On 27 March 1795 Hood's wife was created Baroness Hood of Catherington, Hampshire, in the peerage of Great Britain, and on 1 June 1796 he was himself created Viscount Hood of Catherington. On the reconstruction of the order of the Bath in 1815 he was nominated a G.C.B. Sir William Hotham [q. v.], who knew him intimately, says that ‘though he applied for leave to wear the decoration without undergoing, at his advanced age, the ceremony of investiture, it was refused him.’ On 25 March 1795 he was elected an elder brother of the Trinity House, and in March 1796 was appointed governor of Greenwich Hospital, a post which he held till his death, twenty years later, on 27 Jan. 1816. He was buried in the old cemetery of the hospital. Notwithstanding his great age, and though latterly declining in strength, he preserved his faculties to the last. ‘He was very attentive to his religious duties, and talked of and viewed his approaching dissolution with the courage of a strong mind and the hope of a religious one’ (Hotham MS.) Summing up his professional character, Sir William Hotham says: ‘I never saw an officer of more intrepid courage or warmer zeal; no difficulties stood in his way, and he was a stranger to any feeling of nervous diffidence of himself. Without the least disposition to severity, there was a something about him which made his inferior officers stand in awe of him. He was so watchful upon his post himself that those who acted with him were afraid to slumber; and his advanced age at the time he was last employed appears neither to have impaired the vigour of his understanding nor in any way cooled the ardour of his zeal. … He was exceedingly liberal, and never was nor would have been a rich man’ (ib.)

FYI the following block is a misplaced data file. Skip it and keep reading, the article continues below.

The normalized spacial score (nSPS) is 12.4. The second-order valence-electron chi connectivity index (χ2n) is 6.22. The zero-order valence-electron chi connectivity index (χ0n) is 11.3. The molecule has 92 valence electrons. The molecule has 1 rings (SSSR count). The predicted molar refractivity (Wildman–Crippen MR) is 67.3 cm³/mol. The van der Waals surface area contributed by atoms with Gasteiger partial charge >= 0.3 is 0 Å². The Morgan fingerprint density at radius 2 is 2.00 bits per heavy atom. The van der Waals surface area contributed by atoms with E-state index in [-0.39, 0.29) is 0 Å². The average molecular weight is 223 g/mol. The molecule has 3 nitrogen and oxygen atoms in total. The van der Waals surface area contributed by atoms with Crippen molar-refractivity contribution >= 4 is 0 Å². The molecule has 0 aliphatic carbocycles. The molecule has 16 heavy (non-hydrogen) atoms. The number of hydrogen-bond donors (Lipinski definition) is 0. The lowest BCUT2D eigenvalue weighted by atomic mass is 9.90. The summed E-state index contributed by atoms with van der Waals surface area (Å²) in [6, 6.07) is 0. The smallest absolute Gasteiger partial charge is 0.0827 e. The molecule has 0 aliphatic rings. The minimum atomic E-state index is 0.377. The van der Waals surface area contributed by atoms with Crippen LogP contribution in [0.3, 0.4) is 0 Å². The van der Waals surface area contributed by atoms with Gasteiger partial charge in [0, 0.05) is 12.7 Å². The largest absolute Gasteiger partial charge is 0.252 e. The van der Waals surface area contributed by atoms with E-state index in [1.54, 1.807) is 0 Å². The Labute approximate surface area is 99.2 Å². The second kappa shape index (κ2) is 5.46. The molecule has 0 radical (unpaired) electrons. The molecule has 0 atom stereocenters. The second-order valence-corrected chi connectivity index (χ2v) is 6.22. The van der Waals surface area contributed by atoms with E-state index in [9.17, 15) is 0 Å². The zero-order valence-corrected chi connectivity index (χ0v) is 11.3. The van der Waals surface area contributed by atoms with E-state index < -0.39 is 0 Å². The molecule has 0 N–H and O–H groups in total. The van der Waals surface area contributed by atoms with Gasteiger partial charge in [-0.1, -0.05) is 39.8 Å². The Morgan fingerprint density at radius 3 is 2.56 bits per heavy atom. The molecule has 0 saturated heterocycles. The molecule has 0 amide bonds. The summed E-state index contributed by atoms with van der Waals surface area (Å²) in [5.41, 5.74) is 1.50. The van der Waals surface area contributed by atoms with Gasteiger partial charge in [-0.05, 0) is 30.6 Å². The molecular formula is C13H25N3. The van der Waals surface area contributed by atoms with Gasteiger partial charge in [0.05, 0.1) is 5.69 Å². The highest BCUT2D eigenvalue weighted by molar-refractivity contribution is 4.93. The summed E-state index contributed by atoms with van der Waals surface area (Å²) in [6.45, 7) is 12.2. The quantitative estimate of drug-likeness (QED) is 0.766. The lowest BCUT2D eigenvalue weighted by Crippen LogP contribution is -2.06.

Hood's wife predeceased him in 1806, leaving issue one son, Henry (1753–1836), in whom the titles of baron and viscount merged. Besides his brother Alexander, viscount Bridport, whose career has been frequently confused with his in a very singular manner, and his own immediate relations, Captain Alexander Hood [q. v.] and Vice-admiral Sir Samuel Hood [q. v.], Hood had several relations and connections in the navy, and more or less closely associated with him. While in the Vestal he wrote, 3 Jan. 1760, recommending his first cousin, Thomas Hoskins, ‘who is about 22, and has been my clerk four years,’ for a commission in the marines. Rear-admiral Robert Linzee, who had a command under him in the Mediterranean, was his wife's brother. John Linzee, apparently another brother, served with him in the Vestal, and afterwards as a lieutenant in the Romney, with Edward Linzee as his servant; he became a captain in 1777. His own son Henry served as commodore's servant in the Romney, but seems to have quitted the navy after the first experiment.
There are several portraits of Hood. Among others, one by Abbott, belonging to the City of London, is in the Guildhall; another by Abbott is in the National Portrait Gallery; one by West, dated 1796, belongs to the present Lord Hood; copies of others by Gainsborough and Sir Joshua Reynolds are in the Painted Hall at Greenwich, where there is also a good picture by Pocock of the repulse of the French fleet at St. Kitts.